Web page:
Finding Help for Emotional and Binge Eating
Food gives Us Strength.
Food provides us with nourishment and strength... the strength to get up every morning and go to work, to take care of our families and responsibilities, the strength to have fun with our friends, exercise and enjoy the day! Food also provides us with a feeling of satisfaction, both in pacifying our hunger and making our bodies feel good. Eating can also comfort and soothe our feelings or support the mood we're already in.
When it comes to comfort food some of us prefer fatty salty foods like potato chips or pizza while others of us crave desserts and sweets like candy bars, ice cream, or doughnuts. We all connect with different types of foods, but no matter our choice, the end result turns out the same when we continually have the tendency to eat past our limit - we don't feel good physically or about our selves, and often we gain weight, develop health problems, and end up feeling helpless to our cravings.
Am I Emotionally Eating?
Here are some tell-tale signs of emotional eating that we use to identify problematic eating habits and know that at GoVa Hawaii's Counseling Center we have psychologists who are specifically trained to help you and are available to answer any questions that you might have. Just contact us !
We eat because our moods desire it rather than because we nutritionally need food.
The trouble with mood-related eating is that we're eating foods that comfort our feelings, "comfort foods", and those are typically very high in calories from fats, sugars, or carbohydrates. Comfort foods usually fill us up for a short while, but leave us with cravings that come back soon.
The other challenge with emotional eating is that our cravings are driven by feelings of distress over situations in our lives. We may or may not know where those stresses are coming from, but either way they're signals of unresolved issues surrounding our lives. Those unresolved issues commonly bring us stress and frustration on their own, but when coupled with emotional eating, we feel even more helpless and bad. In fact, a sign of emotional eating is that we feel guilty, helpless, frustrated, or mad at ourselves after we've eaten what we know we shouldn't have.
Our cravings are intense and persistent, and even when we don't really need to eat we continue to.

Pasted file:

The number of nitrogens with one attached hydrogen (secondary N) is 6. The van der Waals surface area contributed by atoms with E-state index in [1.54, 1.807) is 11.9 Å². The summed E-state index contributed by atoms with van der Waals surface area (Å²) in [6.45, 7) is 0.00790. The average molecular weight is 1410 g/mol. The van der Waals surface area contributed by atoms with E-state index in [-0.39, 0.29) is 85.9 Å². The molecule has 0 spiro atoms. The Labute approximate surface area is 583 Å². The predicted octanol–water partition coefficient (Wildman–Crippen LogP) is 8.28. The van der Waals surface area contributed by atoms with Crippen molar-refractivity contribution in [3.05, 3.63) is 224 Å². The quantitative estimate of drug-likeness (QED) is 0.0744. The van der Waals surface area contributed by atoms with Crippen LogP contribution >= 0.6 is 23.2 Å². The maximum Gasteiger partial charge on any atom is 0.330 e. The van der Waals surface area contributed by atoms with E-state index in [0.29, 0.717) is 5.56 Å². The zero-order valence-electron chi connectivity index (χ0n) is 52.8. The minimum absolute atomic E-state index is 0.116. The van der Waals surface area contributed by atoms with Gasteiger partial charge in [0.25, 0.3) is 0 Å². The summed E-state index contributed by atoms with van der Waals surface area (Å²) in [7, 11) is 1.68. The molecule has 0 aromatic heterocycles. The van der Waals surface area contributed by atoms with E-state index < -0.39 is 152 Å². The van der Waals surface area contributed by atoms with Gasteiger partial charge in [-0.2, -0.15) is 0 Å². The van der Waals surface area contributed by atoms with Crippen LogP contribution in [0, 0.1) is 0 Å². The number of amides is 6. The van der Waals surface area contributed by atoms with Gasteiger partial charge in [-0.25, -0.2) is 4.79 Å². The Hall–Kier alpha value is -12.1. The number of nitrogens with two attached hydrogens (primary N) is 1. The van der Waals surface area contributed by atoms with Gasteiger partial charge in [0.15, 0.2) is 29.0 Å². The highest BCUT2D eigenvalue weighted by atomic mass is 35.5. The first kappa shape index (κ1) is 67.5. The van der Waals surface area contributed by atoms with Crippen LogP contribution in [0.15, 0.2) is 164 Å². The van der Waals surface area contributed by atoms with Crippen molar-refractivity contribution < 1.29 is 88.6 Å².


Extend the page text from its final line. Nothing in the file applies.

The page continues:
With emotional eating we don't feel satisfied no matter how much we eat, or not until we've eaten much more than we needed to. Often emotional eating leads to feeling physically sick, disgusted with ourselves, fatigued, and unhappy. Commonly we feel guilty, helpless, and down about our ability to control our food cravings or eating binges. Often we eat when we're bored or even happy, but we don't stop even when part of our minds keeps telling us we should.
We have the tendency to binge eat (gorge ourselves), eat compulsively (without stopping), and/or impulsively (for no reason).
We all eat for emotional reasons occasionally, and there is nothing wrong with that from time-to-time. Comfort foods can ease our stress, share our celebrations, and help us gel with our day. The problem arises when we don't feel empowered to support ourselves or cope with the challenges we face and we can't maintain our ability to set healthy limits to the foods we like to eat.
If we can't succesfully manage the amount and types of foods we should eat we begin to feel helpless to our impulses. We feel desperate and out of control and these feelings can lead to binge eating habits. Binge eating often takes the shape of not being able to stop eating even when we're making ourselves physically sick or are significantly compromising our health.
Binge eating can come from cutting out all our comfort foods, leaving us feeling completely deprived and alone. It can come from not using any control skills to manage our eating habits, which makes us feel like we're helpless or a failure - and such bad feelings lead to more self-sabotaging tendencies. All of these behaviors can be changed with the right help and support.
The Good News!
Although some of us are prone to emotional eating, no matter how out of control we may feel there are helpful skills we can use to help us soothe our feelings, while staying empowered to take care of our bodies and our lives. Here are some helpful tools to help you take charge of your emotional eating habits:
1) Stock your home and office with healthy snack foods. It may not sound exciting, but after a while partaking in some healthier options will help you feel like you can take care of how you look and feel.
2) Find positive distractions other than eating which will help keep you from reaching for the Ben & Jerry's. Engage in things that remind you of the positive in your life and who you are... Take an art class or keep a hobby that you can work on. Grab a fun book or go see a movie. Call a friend and talk by phone or meet up for some coffee. Go for a walk. Clean your house. All of these things will make you feel more positive about your life and the choices your making to not eat when you shouldn't.
3) Eat small amounts of your favorite comfort foods and then make yourself do something positive that is away from food. Have a slice of pizza and then go for a long, long walk. Eat a small bowl of ice cream and then call your best friend and talk until you're tired enough to go to bed.
4) Or go the other route and eat something healthy first! Eat a meal filled with sustaining nutrients like fish, grains, vegetables and see if you're cravings have not gone away.
5) Take empowerment in your life and find out where you're feelings are coming from and what's triggering them. Most of all, find out what to do about them! If you don't know the answers, get some help. Take empowerment in your life and you will start to feel better right away. Each step is a step closer to a brand new you!